Tonight I was just settling down for a ponder on some personal stuff when I noticed an email from my brilliant brother-in-law (hi, Stephen!), recommending an article about the cost of interrupting programmers. Half an hour later, I’m blogging about it. Yes, I see the irony in the read, the blog, and the shout-out, but I just can’t help it.
I’ve heard lots of estimates of the cost of interrupting, but the research in this article seems particularly clear. I think the article oversimplifies by assuming that the problem and solution derive purely from memory, but there’s enough insight and clever thinking in the article to make it worth a read…
We’ve all known that interruption = bad. We’ve nodded our heads at this wisdom for years. Occasionally we give lip service to it. We try to clump meetings in one portion of the day, leaving blocks of time for serious thinking and work. We advise our teams to use “lighter” interruptions (“ask your question by chat/email instead of in person; it’s less disruptive…”). We decline non-essential meetings and urge others to keep their invite lists small. We buy “cones of silence” and “Do Not Disturb” signs and set them up outside the cube of the guy who’s trying to finish urgent work for an impending release.
And then we fall off the bandwagon.
At least, I do.
Hi. My name is Daniel, and I’m addicted to interruptions. :-)
You would see my addiction if you walked past my desk and looked at the tabs in my browser: two for email (work, personal), two or three for calendaring, some chat sessions, a task list, several programming topics, a man page, a python reference, an interesting blog post or two, three wikipedia pages, a ticket I looked up before I ran to my last meeting, a wiki page I’m in the middle of editing, a competitor’s product portfolio, a LinkedIn discussion forum on cloud computing, a Google spreadsheet, the PDF of a resume I’m supposed have read before I do an interview in an hour, half a dozen random sites that I visit during the day as I check gossip on a competitor or read the Dilbert cartoon someone emailed me…
How am I supposed to think Deep Thoughts when I’ve got that much noise?
Browser tabs are just the tip of the iceberg, of course. I carry a cell phone, and I probably text in meetings several times each day. If I walk by somebody’s cube and realize that I have a question, I often ask it, even if it looks like they’re heads down. I pull people into meetings. My door is always open when I’m in my office, and I’m always up for a chat. And I cheerfully take new tasks and action items without batting an eye. (One reason I don’t carry a smartphone is because in my heart of hearts, I know I couldn’t handle the escalation in my connectedness.)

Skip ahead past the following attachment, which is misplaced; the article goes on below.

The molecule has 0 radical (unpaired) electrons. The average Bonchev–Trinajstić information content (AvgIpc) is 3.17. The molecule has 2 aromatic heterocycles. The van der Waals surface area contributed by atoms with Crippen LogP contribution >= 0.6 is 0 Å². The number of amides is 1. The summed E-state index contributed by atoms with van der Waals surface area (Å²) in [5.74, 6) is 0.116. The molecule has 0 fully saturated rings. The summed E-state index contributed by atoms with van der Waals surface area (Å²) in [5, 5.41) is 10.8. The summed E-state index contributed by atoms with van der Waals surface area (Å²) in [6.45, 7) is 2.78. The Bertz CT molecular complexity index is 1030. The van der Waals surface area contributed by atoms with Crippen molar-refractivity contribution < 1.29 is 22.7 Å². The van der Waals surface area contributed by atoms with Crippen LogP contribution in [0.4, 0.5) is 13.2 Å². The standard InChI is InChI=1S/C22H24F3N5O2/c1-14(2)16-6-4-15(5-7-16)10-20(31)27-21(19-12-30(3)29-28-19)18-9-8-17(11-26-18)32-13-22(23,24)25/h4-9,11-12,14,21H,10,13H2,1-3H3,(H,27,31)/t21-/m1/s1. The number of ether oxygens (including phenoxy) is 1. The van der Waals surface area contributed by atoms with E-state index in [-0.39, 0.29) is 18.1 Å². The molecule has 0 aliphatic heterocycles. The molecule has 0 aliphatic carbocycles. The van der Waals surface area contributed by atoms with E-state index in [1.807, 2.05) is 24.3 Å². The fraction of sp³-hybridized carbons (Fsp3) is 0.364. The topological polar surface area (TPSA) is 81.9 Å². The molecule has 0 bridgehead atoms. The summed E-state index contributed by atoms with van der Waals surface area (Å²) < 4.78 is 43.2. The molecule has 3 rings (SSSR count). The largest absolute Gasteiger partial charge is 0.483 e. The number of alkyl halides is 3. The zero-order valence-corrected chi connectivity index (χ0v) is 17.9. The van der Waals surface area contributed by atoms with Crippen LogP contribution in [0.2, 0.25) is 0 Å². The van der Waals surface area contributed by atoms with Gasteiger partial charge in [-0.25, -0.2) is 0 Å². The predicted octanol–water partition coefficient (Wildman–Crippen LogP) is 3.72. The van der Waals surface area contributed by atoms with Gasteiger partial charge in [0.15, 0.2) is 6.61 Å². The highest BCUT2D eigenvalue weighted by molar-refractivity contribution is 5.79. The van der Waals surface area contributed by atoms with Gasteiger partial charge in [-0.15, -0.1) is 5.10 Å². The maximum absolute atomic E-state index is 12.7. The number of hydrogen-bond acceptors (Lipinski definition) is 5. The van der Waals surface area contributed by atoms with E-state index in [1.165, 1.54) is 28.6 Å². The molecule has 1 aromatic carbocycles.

Not quite a catastrophe
To be fair, my job is supposed to be collaborative and communicative; if tech companies just needed architects for their navel-contemplation skills, they could hire much cheaper and quieter employees. As I’ve said repeatedly on this blog, people are part of architecture, and interacting with teammates is both a tool and an end unto itself. Those meetings I’m attending (or calling) are how I develop shared mental models, motivate and teach, manage momentum, and put a stake in the ground. Those wikipedia pages and chat sessions and interesting blog posts are part of learning voraciously, which is a strategic imperative for any software architect.
However, it’s possible to have too much of a good thing.
What might work
This post is more confessional than pedagogic. I don’t think I have great answers, yet. But they say confession is part of the journey out of addiction, so now I’ve come clean, and I’m going to start a journey to do better. That article I read inspired me.
Here are some things I want to try:
1. morning meditation
Before I check email and calendars in the morning, I will do a brief morning routine where I ponder priorities for the day and ground myself in my journal and other “sharpen-the-saw” investments. An important outcome from this will be a single goal for the day that merits my concentration. To throw out another phrase from Covey: I’ll “begin with the end in mind.”
2. one dedicated block
I will find a 1- or 2-hour stretch each day when I can concentrate. I will turn off email and my cell phone, close all windows on my desktop except ones critical for the task at hand, close the door of my office, and then think hard. I’ll try to train people to reach out to me by email (an interruption I can schedule at my convenience) if my office door isn’t open. (The luxury of a true office is one I haven’t had for most of my career. Darn cubes… But as long as this is an option, I might as well take advantage.)
3. more courtesy
I’m going to respect other people’s time and try to interrupt them less. Email or a post-it or a wiki page instead of meetings, in cases where it’s a good tradeoff. Where meetings are the right answer, I’ll try to make them shorter and more effective. I’ll save friendly conversation for the breakroom and come back later with my questions if I approach and discover a colleague deep in the zone. (I’ve scheduled this blog post to go live at about lunch time in an effort to practice what I preach…)
I’ll report back to you if I discover anything helpful as I work this problem. When your feed reader or email notifies you that I’ve posted again, I’m sure you’ll drop everything to read it immediately. Right? :-)
I’d really like to hear your ideas on this topic. Do you have silver bullets that kill the interruption problem? If so, please share! Or if you want to chime in with your own 12-step-style confession, I’m all ears as well…
- “Office workers are interrupted – or self-interrupt – roughly every three minutes, academic studies have…” (futureof.biz)
- Please Don’t Interrupt (stevepavlina.com)
- Brief interruptions spawn errors (scienceblog.com)
- How To Manage Your Time Better At Work (minnesota.cbslocal.com)